Step by step instructions

1. Create a cork mount by cutting a small butt of cork from a wine cork. The cork butt should be smaller in diameter than the width of the butterfly’s body and should be about 3 to 10 mm high – depending on the depth of your watch glass dishes.

2. Now you have to pin the butterfly down to the small piece of cork. The tweezers are extremely helpful in manipulating the butterfly. I found it astounding how durable the butterfly wings are, when you use the flat end tweezers for holding and pushing.

A word of caution: never use your hands or fabric gloves! The scales of the butterfly wings will hook right up with a coarse surface and you will very likely tear off small pieces off the wings.

Once you have the pin in, the height of the whole setup (bottom of cork to top of pin) must not be greater than the inside of the two watch glass dishes when put together. (Yes, I know this is very obvious. I just thought I should say this once more before bringing in the super glue in step 4.).
If the height allows it, the head of the pin should stick out from the body around 10 mm.

3. Put on your gloves now. You would be astonished how easy it is, to mess of the glass dishes with finger prints (I speak from experience).
Now make sure that your watch glass dishes are clean on the inside. This will be your last chance ever, to get rid of fat, dust and anything yucky.

4. Put one watch glass dish in front of you, lying it on its back (it might be a good idea to put a folded t-shirt beneath to stop it from slipping around on a hard table top).

Take your little butterfly-on-a-cork kebab by the head of the pin.

Now try out where exactly you want the butterfly (and thus the cork) to be positioned inside the glass dish. Once you feel comfortable with where it is, make a mental note of the picture, take it out and then glue it into place by putting a drop of super glue on the cork and putting it back in.

5. Lay the second glass dish on top of the one with the butterfly. Check that the butterfly is centered in the glass dishes and does touch the sides as little as possible.

6. Admire your work! It is already very close to what it will look like once you are finished. Make your partner pat you on your shoulder, you deserve it. Take a little break and have a nice tea or a beer – whichever helps you calm down for the final steps.

7. Prepare the lead band. Cut off a piece roughly 3 cm longer than the circumference of your glass dish.

Now install the hanger in the lead band: With the awl, poke two little holes into the lead band. Put the first hole right in the middle of the piece of band – length-wise and width-wise. The a second hole should be in the middle width-wise and as far apart from the first hole, as the base of the little hanger-triangles is wide.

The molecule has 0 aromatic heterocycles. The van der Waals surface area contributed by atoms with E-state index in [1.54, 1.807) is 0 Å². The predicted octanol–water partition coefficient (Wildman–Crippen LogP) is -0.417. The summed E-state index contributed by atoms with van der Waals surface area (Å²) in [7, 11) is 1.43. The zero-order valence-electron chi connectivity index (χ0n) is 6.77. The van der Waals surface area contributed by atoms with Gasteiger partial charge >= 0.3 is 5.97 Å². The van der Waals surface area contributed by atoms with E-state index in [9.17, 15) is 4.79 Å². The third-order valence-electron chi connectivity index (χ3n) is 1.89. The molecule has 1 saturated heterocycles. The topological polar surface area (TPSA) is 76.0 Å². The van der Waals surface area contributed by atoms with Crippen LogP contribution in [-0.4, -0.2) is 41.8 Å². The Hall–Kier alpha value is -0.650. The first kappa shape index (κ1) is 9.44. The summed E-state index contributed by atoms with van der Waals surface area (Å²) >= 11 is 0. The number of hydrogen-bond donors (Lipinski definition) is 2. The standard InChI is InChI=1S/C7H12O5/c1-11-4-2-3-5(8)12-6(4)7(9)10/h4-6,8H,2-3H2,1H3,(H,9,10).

Now you have to thread the little hanger through the two holes. At the end it should sit in the lead band like a – well – like a hanger. Cut away the middle part of the bottom side of the hanger with the side cutters to get this done.

new frame with hanger installed in the lead band

8. Now comes a tricky part, which will make you want for another pair of hands. You have to hold the watch glass dishes aligned, one on top of the other. At the same time, you will be wrapping them with the self-adhesive lead band.

Things get a bit easier when you fasten the two glass dishes with a set of rubber bands.

Start with the middle of the lead band which contains the hanger. This needs to go exactly where the top of the butterfly is. Continue from here and work your way around either side of the glass dishes. Finally the two parts will overlap at the bottom. I would suggest to trim down the overlap to about 1 cm, but that’s optional.

The lead band is quite soft. This makes it easy to flatten it and massage it into place using your folder. Carefully rub down the overlapping ends, so that the self-adhesive glue holds tight.

And voilà: you made it! Congratulations!

I hope my instructions inspired and helped you to produce a framed butterfly which you like having in your home or giving away as a present.

Please let me have your feedback or questions in the comments.


2 thoughts on “An unusual way to frame butterflies”

  1. Hi!

    Found your site from a youtube comment. These are amazing! I have been looking for a cool way to display insects for decor as well as being double sided for illustration references. One question, from the like for watch glass you provided, did you use glass made of soda or the more expensive Boro glass?

    1. Hi, I am happy to hear that you like the framing. I see them every day in my living room and I must say I still like them!
      The glass I got was the cheaper kind – soda. I have no experience with boro silicate, but I didn’t find any problems with the soda based glass.
      If you create some framings, I’d be really interested to hear and maybe see, how they turned out.